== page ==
Also did a quick search: “Older children in the U.S. are not as likely to be adopted as younger children. The average age of the U.S.’s adopted children was about 6.3 years in 2012, while waiting children were, on average, roughly 7.8. For youth age 9 and older, the likelihood of being adopted drops significantly.”

… which is not surprising. Adopting someone who is six, ok, they will avoid all the problems with toddlers. (Sure, most parents remember those problems fondly, but it sounds horrible when talked about.) Adopting teenager? Seriously? Even your own children are ignoring you when teenager.

… but I guess the first magic screening is around 5, isn’t it?

(Note: I was not specifically searching for US, it was just first result I found.)

Oh boy. So is Senna another case where because of how this universe works, what would normally be a medical situation that should’ve barred her from service is treated as a minimal problem?

I got the impression from Senna’s previous appearances that she’s something akin to a survivor of one of the less aggressive forms of cancer or similar life altering but treatable issues. She’s got a potentially long term nasty illness with an often genetic component, but with treatment she’s expected to make a full recovery and return to active duty. But the genetic competent/predisposition but would mean potentially big issues if it turns out your family history wasn’t correct.

I also have the feeling that the decisions made for her care based on her family history may not have been going well.

There’s two ways that could have been: maybe the disease isn’t being controlled that well, or maybe she’s not handling the treatment well herself, even though it’s managing the disease fine.

Needing chemotherapy sucks, but getting the wrong chemotherapy sucks more.

Depends. How much leeway does the US military have for “this person was ineligible for service due to a medical situation, but it’s been resolved, they’re not considered to be more at-risk in the future than other recruits, and their performance is now up to standard”?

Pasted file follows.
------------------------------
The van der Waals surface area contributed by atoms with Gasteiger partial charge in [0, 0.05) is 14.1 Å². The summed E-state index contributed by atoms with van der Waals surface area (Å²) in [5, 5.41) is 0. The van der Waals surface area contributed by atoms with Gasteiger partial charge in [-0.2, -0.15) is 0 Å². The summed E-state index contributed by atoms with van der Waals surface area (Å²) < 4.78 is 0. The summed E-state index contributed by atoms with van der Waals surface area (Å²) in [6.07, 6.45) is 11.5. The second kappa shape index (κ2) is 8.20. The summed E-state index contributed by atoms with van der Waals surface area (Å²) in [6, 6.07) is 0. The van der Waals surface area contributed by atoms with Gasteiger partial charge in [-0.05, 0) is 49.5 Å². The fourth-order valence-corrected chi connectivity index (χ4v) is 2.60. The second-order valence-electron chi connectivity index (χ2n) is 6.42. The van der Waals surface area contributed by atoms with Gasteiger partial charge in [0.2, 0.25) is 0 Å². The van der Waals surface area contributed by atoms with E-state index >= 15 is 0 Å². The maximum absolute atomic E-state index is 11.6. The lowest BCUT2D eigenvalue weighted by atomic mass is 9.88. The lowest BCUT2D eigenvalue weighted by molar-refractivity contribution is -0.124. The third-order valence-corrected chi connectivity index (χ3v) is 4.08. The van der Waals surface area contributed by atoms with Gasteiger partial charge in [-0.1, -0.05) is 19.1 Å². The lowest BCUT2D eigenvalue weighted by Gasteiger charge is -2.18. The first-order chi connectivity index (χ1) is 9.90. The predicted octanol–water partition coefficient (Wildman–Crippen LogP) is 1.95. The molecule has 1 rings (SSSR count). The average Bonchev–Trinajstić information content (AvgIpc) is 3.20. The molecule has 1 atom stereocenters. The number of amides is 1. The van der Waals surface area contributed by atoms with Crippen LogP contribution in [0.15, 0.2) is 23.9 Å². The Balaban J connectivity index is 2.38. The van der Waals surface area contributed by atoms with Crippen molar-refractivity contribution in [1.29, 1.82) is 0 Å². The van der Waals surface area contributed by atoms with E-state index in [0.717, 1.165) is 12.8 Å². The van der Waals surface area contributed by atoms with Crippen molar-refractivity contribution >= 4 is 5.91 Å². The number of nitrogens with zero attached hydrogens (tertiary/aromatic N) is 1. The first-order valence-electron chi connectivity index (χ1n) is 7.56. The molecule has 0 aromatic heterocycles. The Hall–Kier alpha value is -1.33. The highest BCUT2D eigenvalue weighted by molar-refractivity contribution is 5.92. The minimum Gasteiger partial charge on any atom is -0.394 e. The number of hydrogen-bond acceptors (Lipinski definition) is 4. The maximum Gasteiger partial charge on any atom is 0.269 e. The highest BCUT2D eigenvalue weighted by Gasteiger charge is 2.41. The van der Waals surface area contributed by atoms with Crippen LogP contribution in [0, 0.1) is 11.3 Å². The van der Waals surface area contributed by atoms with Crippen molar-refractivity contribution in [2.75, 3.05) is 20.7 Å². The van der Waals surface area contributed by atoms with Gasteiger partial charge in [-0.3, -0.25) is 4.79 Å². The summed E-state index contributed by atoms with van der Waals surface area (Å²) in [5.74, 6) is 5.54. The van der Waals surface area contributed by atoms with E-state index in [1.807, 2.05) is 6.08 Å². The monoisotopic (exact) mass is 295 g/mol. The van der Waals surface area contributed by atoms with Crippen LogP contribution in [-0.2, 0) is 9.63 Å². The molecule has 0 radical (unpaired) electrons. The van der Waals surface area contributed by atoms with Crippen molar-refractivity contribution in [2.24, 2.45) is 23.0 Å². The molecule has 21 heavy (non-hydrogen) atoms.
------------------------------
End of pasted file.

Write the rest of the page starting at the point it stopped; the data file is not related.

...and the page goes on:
Like Thorn, I look too much like both my parents to be adopted… but it didn’t stop me from wishing I had magical parents who would whisk me away to a magical world when I got old enough!

I didn’t. That would be awful. Being whisked away from one life to another would be terrible and horrifying.

The Chronicles of Narnia, for example, gave me nightmares.

It would, unless your live here really suck (like, say, Harry Potter’s). However, people rarely think about that angle when considering wish like this.

Note that specifically Chronicles of Narnia made the “whisking away” just short vacation. They returned THE SAME DAY … wait … actually I think they returned the same MINUTE.

There is another option, which I don’t think was featured in any major movie yet: what if “old enough” isn’t when you can buy beer in that magical world, but it’s when you get old enough for people getting suspicious about the fact you don’t age? If you were actually Fae, demon or something, you can live almost whole life here, 70 years or so, raise children, spoil your grandchildren, bury your adoptive parents, reject both the corporate spies of cosmetics asking what competitor product you are using and the marketers who want you to publicly claim it’s their product and just when FBI, NSA and Men in Black start thinking about sending you to some laboratory with or without asking you THEN your real parents show up and tell you your life barely begin, you have another seven centuries before you which you should spend in magical world only returning for short visit in 20 years or so to extend the offer to your children.

(Of course, assuming Fae ever gets looking old enough to buy beer HERE. If you’re stuck looking as 16 it will get suspicious long before you turn 70.)